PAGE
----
Tablet Original Fiction: A father and son go to Germany after the Holocaust to adopt a Jewish child
Joseph and his father climbed up to the “Deck Three Bar,” which was full of people drinking to one another, saying their good-byes. Moderate drinking was a practice the future grandfather permitted himself—the Hebrew Bible is full of blessings over wine, he was wont to say.
They were lucky that a small group left just as they were looking for a table. His father was halfway through his drink when a man dressed in a fine tan wool suit approached them and asked if the third seat at the table were free. They said yes and invited the man to join them.
They told the man the story they were instructed to tell, about rebuilding Hanover. They heard, in turn, that the man who had joined them was a Mr. Yoel Markovitz, an accountant who had a wife named Sophie and two sons named Arthur and Jonathon.
“And what is your business in Hamburg?” asked Joseph’s father.
“I work for The Jewish Agency for Palestine,” Mr. Markovitz replied.
Joseph nearly jumped from his chair. Could this man be Jewish? How could that be? Joseph had been taught that Jews looked like Negroes. That had to be the truth—had to be. Impossible that Jews could be like this Mr. Markovitz: impossible to tell from Christian men!
“Our mission is to convince the British to open Palestine for Jewish immigration,” Mr. Markovitz went on.
Joseph watched as his father slowly lowered his glass to the table. The glass tipped back and forth. Joseph told himself that was just the sway of the ship.
Finally his father said, “We are only sad that the Jews did not accept Our Lord Jesus Christ as their Savior.”
Mr. Markovitz gripped the table. His face showed anger, but he said nothing, which gave him an air of dignity. Then he stood, adjusted his tie, and reached into his jacket pocket for his wallet. He left a pile of bills on the table. He nodded but did not wish them a good night.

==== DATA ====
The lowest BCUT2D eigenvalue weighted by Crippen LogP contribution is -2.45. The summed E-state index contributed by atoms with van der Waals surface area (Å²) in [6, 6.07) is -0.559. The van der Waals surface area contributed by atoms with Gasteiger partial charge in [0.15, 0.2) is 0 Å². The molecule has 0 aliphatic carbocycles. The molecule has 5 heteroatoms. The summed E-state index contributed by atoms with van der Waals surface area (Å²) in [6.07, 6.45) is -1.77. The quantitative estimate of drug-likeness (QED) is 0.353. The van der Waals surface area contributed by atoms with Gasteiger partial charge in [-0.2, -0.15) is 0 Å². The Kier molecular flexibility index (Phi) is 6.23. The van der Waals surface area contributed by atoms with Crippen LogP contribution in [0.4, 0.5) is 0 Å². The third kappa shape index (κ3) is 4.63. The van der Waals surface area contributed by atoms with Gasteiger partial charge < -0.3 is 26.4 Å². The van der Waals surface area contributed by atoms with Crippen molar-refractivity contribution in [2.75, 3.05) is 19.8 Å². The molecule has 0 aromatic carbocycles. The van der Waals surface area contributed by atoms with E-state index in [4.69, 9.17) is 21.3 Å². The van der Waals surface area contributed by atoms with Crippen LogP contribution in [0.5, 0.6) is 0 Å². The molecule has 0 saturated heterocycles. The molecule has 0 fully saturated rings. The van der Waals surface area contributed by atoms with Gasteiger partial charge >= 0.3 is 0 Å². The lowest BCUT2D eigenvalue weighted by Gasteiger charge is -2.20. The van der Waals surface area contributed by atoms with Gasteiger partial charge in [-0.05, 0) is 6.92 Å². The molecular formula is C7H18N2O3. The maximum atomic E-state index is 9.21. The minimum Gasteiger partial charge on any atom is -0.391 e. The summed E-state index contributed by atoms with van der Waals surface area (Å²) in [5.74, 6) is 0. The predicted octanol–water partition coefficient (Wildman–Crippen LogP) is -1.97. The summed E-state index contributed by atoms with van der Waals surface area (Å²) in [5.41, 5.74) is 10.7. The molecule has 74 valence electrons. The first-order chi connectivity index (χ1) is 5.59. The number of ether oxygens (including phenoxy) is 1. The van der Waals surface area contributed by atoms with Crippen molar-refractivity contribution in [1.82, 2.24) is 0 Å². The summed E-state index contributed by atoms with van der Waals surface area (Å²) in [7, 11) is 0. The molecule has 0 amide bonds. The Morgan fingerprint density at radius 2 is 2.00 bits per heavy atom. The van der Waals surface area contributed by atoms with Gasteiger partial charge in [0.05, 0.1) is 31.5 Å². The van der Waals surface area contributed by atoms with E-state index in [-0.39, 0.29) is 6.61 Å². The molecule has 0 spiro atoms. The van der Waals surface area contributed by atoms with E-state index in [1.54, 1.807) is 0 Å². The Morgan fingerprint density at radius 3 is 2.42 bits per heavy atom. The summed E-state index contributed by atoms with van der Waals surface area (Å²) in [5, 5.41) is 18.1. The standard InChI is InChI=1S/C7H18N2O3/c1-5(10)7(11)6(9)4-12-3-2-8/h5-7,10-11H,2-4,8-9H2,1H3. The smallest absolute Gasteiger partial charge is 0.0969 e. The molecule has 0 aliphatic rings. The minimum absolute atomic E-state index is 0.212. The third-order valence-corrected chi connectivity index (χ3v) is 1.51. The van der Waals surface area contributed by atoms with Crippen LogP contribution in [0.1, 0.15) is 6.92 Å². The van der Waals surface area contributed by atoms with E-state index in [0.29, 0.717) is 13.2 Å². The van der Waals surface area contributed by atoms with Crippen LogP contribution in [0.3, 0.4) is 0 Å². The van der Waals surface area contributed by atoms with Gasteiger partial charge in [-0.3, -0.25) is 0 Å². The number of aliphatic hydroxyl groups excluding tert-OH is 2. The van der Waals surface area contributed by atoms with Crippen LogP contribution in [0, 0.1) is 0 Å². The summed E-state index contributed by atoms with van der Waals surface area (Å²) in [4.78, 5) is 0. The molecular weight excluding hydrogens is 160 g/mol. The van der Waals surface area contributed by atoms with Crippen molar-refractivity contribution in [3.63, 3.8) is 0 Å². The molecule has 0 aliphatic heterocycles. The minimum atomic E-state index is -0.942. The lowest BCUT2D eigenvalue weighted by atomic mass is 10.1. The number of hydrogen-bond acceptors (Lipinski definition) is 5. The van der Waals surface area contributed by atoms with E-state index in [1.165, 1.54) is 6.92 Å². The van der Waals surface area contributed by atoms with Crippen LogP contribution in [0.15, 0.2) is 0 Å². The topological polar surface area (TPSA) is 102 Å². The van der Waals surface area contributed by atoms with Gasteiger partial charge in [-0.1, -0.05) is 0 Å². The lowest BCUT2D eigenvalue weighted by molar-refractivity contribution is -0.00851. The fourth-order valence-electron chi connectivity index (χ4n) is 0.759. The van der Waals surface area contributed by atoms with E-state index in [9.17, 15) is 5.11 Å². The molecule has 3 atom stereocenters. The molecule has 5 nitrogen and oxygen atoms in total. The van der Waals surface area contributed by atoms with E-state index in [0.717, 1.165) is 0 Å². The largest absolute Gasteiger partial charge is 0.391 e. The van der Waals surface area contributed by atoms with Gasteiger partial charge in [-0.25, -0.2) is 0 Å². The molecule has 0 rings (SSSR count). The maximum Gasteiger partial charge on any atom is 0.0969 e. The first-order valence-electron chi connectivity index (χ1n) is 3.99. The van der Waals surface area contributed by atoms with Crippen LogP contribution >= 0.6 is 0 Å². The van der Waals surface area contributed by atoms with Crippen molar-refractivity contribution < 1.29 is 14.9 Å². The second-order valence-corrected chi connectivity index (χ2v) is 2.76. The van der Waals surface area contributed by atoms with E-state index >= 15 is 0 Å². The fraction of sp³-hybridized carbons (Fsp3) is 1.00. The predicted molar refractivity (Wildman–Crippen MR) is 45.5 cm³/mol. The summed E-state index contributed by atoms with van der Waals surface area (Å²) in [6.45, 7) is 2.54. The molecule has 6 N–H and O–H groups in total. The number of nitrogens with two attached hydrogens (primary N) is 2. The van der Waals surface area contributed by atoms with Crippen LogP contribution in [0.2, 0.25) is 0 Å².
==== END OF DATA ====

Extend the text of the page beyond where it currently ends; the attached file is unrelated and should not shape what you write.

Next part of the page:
“Did you know, Father?” Joseph asked when they were back in their cabin. “Did you know you could not always see them?”
“Members of the communion returned from the war,” his father replied, “and they said there were some Jews you could not recognize by their dark skin and hooked noses.”
His father had been too old to be drafted. Joseph realized that all his father knew about Jews was what the soldiers had told him.
Chaos greeted them at the Hamburg train station. Bodies were sprawled about the floor in the waiting area. Would-be travelers pulled great piles of baggage through the crowd, rousing shouts and curses as the bodies on the floor were bumped by suitcases, rucksacks, boxes, even caged roosters.
Joseph and his father were in a first-class compartment at least. The train was filled beyond capacity, and the other cars were overstuffed, people sitting two to a seat and in the corridor. The two men dared not leave their seats at the same time for fear their places would be taken. Joseph walked the train and found there was no dining car. When he returned, an old man in their compartment said, in accented but perfect English, that they should not worry. Sellers would appear at the stations from time to time, and all they had to do was lean out the window.
“Will they accept American dollars?” asked Joseph’s father.
The compartment grew silent.
“I will exchange some Deutschmarks with you, if you wish,” said the old woman who sat by the window across from them.
Everyone looked at Joseph’s father, then at the woman, then back at his father.
“Thank you,” he said. “Can you exchange fifty dollars?”
Every eye watched his father reach into his jacket, retrieve his wallet, and take out a stack of bills. He counted out five new tens onto his knee, licking his thumb to be sure the bills weren’t stuck together.
The woman fumbled around in her purse. She withdrew a wad of dirty bills and offered them across the aisle.
“Is that all right?” his father asked.
The silence continued. Everyone stared at the crisp pile of tens on the his father’s knee.
“Put it away!” Joseph whispered, grabbing the money.
He was fascinated by the woman’s face. Never in his life had he seen such malice lanced through with desperation.
The train made its halting way toward Hanover—it seemed to stop at every collection of houses, sometimes in empty fields where people scrambled on and off. Then it came to some station and opened its doors. Twenty, thirty, forty minutes went by. Gradually everyone left: the people in the corridor, a fat man at his father’s feet, the old gentleman who had assured them about the food, the woman who had offered them her dirty bills.
“I guess we get off too,” said his father.
It was dark but for the last sapphire glow of the sky. The station, no more than a platform and a ticket counter, was crowded with waiting bodies. The deep blue of the sky turned to black; there were no trains in either direction; the people on the platform curled up to sleep.
A new generation of women is being misled into assuming an ideological tension between feminism and Zionism